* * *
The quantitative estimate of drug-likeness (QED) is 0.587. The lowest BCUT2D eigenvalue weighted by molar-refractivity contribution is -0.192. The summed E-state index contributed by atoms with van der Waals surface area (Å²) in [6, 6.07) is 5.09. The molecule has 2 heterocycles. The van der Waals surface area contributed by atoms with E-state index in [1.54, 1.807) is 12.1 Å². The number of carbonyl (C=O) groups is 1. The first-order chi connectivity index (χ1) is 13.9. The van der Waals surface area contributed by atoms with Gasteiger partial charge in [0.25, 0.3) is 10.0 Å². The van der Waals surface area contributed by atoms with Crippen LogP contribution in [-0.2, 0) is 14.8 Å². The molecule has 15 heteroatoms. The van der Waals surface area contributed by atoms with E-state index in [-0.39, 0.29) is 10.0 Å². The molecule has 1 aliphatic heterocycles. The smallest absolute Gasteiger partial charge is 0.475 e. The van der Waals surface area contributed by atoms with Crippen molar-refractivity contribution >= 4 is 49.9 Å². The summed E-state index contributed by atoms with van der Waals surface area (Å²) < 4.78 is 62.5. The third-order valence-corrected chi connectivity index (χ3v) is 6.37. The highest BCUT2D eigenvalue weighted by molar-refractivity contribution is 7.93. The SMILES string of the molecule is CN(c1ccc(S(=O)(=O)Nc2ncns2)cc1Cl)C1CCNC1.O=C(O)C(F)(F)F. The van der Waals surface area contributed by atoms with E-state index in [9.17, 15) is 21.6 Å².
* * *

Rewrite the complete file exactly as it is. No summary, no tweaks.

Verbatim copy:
The quantitative estimate of drug-likeness (QED) is 0.587. The lowest BCUT2D eigenvalue weighted by molar-refractivity contribution is -0.192. The summed E-state index contributed by atoms with van der Waals surface area (Å²) in [6, 6.07) is 5.09. The molecule has 2 heterocycles. The van der Waals surface area contributed by atoms with E-state index in [1.54, 1.807) is 12.1 Å². The number of carbonyl (C=O) groups is 1. The first-order chi connectivity index (χ1) is 13.9. The van der Waals surface area contributed by atoms with Gasteiger partial charge in [0.25, 0.3) is 10.0 Å². The van der Waals surface area contributed by atoms with Crippen LogP contribution in [-0.2, 0) is 14.8 Å². The molecule has 15 heteroatoms. The van der Waals surface area contributed by atoms with E-state index in [-0.39, 0.29) is 10.0 Å². The molecule has 1 aliphatic heterocycles. The smallest absolute Gasteiger partial charge is 0.475 e. The van der Waals surface area contributed by atoms with Crippen molar-refractivity contribution >= 4 is 49.9 Å². The summed E-state index contributed by atoms with van der Waals surface area (Å²) < 4.78 is 62.5. The third-order valence-corrected chi connectivity index (χ3v) is 6.37. The highest BCUT2D eigenvalue weighted by molar-refractivity contribution is 7.93. The SMILES string of the molecule is CN(c1ccc(S(=O)(=O)Nc2ncns2)cc1Cl)C1CCNC1.O=C(O)C(F)(F)F. The van der Waals surface area contributed by atoms with E-state index in [9.17, 15) is 21.6 Å².